Until recently, we knew nothing of the skin of dinosaurs. Depiction of their colour was left to the imagination of illustrators, who tended to go for a mixture of the green of lizards and the grey or murky brown of elephants and rhinos.
In 2009, however, that all changed when remnants of skin and ‘proto-feathers’ , actually hairlike filaments—sometimes called dino fuzz, were found on some dinosaur remains in China. The team identified fossilized melanosomes—pigment-bearing organelles—in the feathers and filament-like “protofeathers” of fossil birds and dinosaurs from northeastern China.
Among the fossil dinosaurs studied were several that were preserved with dino fuzz, such as the turkey-size carnivore Sinosauropteryx.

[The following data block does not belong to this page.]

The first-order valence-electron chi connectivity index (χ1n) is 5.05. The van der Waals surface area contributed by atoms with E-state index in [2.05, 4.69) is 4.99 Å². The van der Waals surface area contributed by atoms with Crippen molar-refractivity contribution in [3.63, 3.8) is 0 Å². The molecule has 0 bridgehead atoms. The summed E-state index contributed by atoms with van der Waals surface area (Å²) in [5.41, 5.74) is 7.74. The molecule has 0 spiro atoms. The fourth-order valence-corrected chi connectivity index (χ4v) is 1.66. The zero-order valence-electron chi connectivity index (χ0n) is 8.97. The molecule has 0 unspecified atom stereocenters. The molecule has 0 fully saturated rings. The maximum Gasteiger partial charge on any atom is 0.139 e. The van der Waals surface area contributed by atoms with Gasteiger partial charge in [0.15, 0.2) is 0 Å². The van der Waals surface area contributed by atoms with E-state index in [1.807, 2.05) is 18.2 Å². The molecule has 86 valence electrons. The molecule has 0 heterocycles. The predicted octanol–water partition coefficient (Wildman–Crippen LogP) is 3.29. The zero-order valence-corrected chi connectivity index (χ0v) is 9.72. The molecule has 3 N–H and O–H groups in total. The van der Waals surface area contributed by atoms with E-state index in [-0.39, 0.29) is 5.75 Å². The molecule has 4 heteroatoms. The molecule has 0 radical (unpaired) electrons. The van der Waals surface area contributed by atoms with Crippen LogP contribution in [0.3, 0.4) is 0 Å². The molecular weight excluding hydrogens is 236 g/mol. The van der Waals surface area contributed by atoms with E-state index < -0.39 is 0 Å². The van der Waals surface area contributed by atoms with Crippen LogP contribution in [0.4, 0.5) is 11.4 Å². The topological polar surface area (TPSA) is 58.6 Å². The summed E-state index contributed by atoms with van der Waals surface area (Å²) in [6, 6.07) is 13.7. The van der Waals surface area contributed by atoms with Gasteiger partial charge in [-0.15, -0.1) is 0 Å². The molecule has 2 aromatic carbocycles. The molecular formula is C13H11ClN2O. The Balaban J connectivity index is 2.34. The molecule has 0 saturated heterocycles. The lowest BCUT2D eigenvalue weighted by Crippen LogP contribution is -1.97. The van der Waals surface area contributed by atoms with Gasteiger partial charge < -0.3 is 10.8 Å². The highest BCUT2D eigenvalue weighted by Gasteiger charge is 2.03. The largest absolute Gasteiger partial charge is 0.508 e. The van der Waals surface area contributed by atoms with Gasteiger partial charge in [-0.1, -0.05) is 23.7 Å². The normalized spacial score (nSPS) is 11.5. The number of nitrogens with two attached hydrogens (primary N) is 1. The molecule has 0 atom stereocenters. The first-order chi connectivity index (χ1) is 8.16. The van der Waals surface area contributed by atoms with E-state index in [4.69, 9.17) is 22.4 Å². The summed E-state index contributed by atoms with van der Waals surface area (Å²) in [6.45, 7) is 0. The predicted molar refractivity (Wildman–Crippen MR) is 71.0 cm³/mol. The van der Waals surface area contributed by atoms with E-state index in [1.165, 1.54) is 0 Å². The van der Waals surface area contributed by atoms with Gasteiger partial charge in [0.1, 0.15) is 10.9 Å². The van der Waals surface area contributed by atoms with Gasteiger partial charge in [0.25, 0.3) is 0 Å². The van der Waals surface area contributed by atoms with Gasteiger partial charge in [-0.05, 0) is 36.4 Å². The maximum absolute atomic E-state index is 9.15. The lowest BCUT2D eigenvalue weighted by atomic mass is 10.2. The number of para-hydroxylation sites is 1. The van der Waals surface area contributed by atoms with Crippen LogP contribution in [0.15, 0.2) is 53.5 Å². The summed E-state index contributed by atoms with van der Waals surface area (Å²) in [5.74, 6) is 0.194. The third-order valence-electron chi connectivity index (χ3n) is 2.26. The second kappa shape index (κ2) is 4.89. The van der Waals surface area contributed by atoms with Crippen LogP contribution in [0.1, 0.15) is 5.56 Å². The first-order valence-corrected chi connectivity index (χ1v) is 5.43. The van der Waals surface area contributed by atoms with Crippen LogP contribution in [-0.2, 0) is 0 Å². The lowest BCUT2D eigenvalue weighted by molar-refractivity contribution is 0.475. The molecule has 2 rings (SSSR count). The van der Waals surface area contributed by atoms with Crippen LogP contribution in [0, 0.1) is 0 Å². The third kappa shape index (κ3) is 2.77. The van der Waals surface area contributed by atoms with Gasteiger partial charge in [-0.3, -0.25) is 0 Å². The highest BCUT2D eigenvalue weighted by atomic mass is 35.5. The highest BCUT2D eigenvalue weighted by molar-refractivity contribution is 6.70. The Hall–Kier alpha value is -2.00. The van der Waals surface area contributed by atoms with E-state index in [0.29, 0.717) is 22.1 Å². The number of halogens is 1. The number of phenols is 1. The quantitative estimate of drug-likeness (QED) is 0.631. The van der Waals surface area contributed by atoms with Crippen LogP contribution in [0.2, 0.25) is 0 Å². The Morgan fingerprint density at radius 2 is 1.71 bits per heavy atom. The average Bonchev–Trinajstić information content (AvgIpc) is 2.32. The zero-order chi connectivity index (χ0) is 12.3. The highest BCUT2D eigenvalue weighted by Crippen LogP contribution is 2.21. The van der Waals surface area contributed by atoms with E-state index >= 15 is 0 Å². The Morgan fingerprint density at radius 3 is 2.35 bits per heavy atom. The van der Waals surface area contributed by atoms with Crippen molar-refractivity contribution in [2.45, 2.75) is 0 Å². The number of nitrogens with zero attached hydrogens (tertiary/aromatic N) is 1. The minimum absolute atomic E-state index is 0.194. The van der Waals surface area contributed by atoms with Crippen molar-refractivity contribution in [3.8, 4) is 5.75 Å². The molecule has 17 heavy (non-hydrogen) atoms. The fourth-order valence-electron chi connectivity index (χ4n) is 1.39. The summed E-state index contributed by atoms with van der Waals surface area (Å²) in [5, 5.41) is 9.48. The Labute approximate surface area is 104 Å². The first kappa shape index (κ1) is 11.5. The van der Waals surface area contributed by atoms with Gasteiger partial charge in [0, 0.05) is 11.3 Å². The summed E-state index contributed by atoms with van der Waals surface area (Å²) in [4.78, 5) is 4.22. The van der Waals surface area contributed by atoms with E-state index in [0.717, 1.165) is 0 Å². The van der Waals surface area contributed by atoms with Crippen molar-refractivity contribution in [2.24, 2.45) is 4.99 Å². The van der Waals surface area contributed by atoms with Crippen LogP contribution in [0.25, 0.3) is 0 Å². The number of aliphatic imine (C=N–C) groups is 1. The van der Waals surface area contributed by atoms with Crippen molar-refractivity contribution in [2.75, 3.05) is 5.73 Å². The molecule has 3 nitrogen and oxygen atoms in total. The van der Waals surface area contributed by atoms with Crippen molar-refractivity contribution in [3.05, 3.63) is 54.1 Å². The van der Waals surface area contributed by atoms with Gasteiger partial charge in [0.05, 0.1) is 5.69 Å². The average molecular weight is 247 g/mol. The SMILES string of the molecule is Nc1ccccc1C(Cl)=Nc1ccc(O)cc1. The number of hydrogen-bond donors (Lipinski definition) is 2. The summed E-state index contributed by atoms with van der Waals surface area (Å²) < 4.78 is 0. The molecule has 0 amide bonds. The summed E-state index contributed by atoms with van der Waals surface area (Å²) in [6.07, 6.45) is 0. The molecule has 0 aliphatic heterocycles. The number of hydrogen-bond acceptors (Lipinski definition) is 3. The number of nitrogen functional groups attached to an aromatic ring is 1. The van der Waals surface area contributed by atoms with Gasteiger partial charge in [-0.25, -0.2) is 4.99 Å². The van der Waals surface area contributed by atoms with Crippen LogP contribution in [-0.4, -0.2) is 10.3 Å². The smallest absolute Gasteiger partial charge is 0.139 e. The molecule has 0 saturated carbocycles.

Sinosauropteryx is the first fossil dinosaur to have its colour scientifically established
By searching for melanosomes and melanin not only in fossil feathers but also in other melanin-rich tissues, such as skin and hair, scientists, for the first time, won’t have to guess at the colours of extinct creatures.
These ‘proto-feathers’, and certain other features of dinosaur remains, have encouraged a belief that both skin and these ‘proto-feathers’ were part of the creature’s display mechanism to improve its breeding prospects.
Whether dinosaurs of the opposite sex liked bright colours is a matter for pure speculation, but at least the find has encouraged illustrators to open their palettes to a more striking and dazzling range in recent years!